Sunday, December 19, 2004


Movie Review: The Aviator.

Martin Scorsese's The Aviator is a finely crafted, expertly-polished work of disappointment.

But first, I must say that I *did* enjoy the movie more than I thought I would. Given a lot of the bad press the film has gotten from some critics I trust, I anticipated a much inferior film. The Aviator is very good, but never quite soars, if you'll pardon the pun.

The good, then the bad.

The good? The story of Howard Hughes is naturally interesting. A true "renaissance Man," his mind grasped engineering, business, and Hollywood entertainment all at the same time. Blessed with good looks, Hughes managed to become the consummate playboy: imagine Chuck Yeager, Donald Trump, and Leonardo DiCaprio, all rolled into one.

The performances in The Aviator are all first-rate, especially DiCaprio's. While he still looks barely older than twelve, after a while you begin to forget his lack of resemblance to Hughes, and start watching him as a character. While I've liked his acting before, I've never been truly as impressed as many critics. He shows here that he is the real deal.

Also good is Cate Blanchett, as Katharine Hepburn. Blanchett so badly mangles her first scene as Hepburn (golfing with Hughes)-- beyond an impression towards caricature-- that I was tempted to dismiss her. However, she got better as the movie went along, eventually putting in a fine performance.

As Ava Gardner, Kate Beckinsale doesn't have a big role. On the other hand, I will go on the record and state that, unequivocally, she is the Most Beautiful Woman Alive. You watch the film wondering if Scorsese airbrushed her skin into flawlessness in ever frame. Seriously, she's her own special effect.

Go ahead. . . argue with me.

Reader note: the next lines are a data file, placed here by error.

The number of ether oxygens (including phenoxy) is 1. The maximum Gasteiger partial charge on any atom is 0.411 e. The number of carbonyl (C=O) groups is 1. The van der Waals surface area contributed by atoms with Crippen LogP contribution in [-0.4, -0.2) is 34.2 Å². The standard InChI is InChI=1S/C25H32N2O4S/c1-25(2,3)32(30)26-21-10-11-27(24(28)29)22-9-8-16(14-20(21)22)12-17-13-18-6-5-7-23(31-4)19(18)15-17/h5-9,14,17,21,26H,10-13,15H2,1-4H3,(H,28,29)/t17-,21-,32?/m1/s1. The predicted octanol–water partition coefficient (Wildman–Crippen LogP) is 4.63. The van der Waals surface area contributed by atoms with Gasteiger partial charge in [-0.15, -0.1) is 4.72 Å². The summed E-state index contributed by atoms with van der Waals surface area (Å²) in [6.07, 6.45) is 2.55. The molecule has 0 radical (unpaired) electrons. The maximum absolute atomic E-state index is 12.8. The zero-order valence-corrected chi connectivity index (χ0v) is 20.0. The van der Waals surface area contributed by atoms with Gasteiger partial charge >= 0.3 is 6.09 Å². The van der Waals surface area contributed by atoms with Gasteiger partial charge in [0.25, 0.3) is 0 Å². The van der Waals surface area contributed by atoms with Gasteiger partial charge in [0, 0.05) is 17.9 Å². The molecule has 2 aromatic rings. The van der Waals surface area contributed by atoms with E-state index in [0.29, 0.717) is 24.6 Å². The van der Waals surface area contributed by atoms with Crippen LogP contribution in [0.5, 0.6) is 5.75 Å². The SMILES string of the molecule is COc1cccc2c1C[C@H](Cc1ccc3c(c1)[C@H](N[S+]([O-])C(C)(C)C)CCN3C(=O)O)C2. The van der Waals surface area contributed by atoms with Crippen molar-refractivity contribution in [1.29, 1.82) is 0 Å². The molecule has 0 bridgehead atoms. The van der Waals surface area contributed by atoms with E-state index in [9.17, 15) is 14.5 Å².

The bad? All the typical Achille's Heels of the biopic genre. Too long. Too disjointed-- orphaned scenes instead of a narrative vector. Worst of all, The Aviator doesn't really tell us much about what motivated Howard Hughes, what drove him to exceptionalism in everything he did.

Sure, we learn how much Hughes loves flying, but why? Same with business. From the meager scraps the film provides, it's apparent that he's got an anti-elitist streak in him (particularly demonstrated in a very funny scene where Hughes meets the wealthy artistic socialist Hepburn family for dinner). He's also fighting, and failing, to control his creeping insanity. But still, while we see the effects-- Hughes' desire to always be better than anyone else, to defy authority and conventional wisdom-- we don't ever see speculation as to the cause of those effects.

As for Howard Hughes' descent into a wonderful blend of paranoia and obsessive/compulsive disorder, The Aviator and DiCaprio manage to effectively convey Hughes' slow collapse. You can't help but feel pity for Hughes, knowing that someone with so much potential could be felled by mental illness.

The signature style of a Martin Scorsese film was absent; nothing in the film really felt uniquely his. The Aviator is very competently done, even beautiful in parts (accented by an excellent orchestral score by Howard Shore), but it felt like it could have been directed by anybody. It doesn't help that the most striking visual elements of the film-- the flying sequences-- were all done in CGI. You can understand the technical reasons for doing so, but as pretty as they are to look at, they're obvious unreality harms the realism of the film.

Even so, given the bland, workman direction, I wondered what could have been done with the film if, say, Steven Spielberg had helmed it. I can only imagine the flying sequences would have been truly spectacular in that event.

Anyways, if it sounds like I'm panning the film, I'm not. It's a good movie, and it's worth seeing if it interests you. It's just that, given the source material, the pedigree and the hype, The Aviator can't help but disappoint.

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